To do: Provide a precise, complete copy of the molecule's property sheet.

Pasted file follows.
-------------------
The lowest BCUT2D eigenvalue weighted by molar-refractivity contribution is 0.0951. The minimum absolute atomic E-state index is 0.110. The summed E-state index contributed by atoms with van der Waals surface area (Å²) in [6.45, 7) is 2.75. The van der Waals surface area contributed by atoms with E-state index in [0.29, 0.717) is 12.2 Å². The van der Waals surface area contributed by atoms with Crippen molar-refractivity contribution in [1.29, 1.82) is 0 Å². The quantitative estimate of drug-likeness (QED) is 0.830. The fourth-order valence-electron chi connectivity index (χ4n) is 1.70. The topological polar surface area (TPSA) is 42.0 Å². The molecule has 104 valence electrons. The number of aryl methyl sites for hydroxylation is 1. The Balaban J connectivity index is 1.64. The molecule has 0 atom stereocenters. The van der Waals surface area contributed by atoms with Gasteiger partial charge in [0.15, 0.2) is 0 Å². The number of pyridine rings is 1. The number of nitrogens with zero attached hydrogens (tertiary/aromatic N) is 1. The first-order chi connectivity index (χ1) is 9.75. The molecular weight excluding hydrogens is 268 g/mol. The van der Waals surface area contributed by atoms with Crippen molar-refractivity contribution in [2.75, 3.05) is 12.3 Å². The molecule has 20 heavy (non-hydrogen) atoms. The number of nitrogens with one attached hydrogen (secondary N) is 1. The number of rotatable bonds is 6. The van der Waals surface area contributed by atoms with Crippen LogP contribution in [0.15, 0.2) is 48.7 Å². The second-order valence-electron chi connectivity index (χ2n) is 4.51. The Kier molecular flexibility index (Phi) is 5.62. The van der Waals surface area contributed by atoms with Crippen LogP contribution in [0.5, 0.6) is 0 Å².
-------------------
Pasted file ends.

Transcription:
The lowest BCUT2D eigenvalue weighted by molar-refractivity contribution is 0.0951. The minimum absolute atomic E-state index is 0.110. The summed E-state index contributed by atoms with van der Waals surface area (Å²) in [6.45, 7) is 2.75. The van der Waals surface area contributed by atoms with E-state index in [0.29, 0.717) is 12.2 Å². The van der Waals surface area contributed by atoms with Crippen molar-refractivity contribution in [1.29, 1.82) is 0 Å². The quantitative estimate of drug-likeness (QED) is 0.830. The fourth-order valence-electron chi connectivity index (χ4n) is 1.70. The topological polar surface area (TPSA) is 42.0 Å². The molecule has 104 valence electrons. The number of aryl methyl sites for hydroxylation is 1. The Balaban J connectivity index is 1.64. The molecule has 0 atom stereocenters. The van der Waals surface area contributed by atoms with Gasteiger partial charge in [0.15, 0.2) is 0 Å². The number of pyridine rings is 1. The number of nitrogens with zero attached hydrogens (tertiary/aromatic N) is 1. The first-order chi connectivity index (χ1) is 9.75. The molecular weight excluding hydrogens is 268 g/mol. The van der Waals surface area contributed by atoms with Crippen molar-refractivity contribution in [2.75, 3.05) is 12.3 Å². The molecule has 20 heavy (non-hydrogen) atoms. The number of nitrogens with one attached hydrogen (secondary N) is 1. The number of rotatable bonds is 6. The van der Waals surface area contributed by atoms with Crippen LogP contribution in [0.15, 0.2) is 48.7 Å². The second-order valence-electron chi connectivity index (χ2n) is 4.51. The Kier molecular flexibility index (Phi) is 5.62. The van der Waals surface area contributed by atoms with Crippen LogP contribution in [0.5, 0.6) is 0 Å².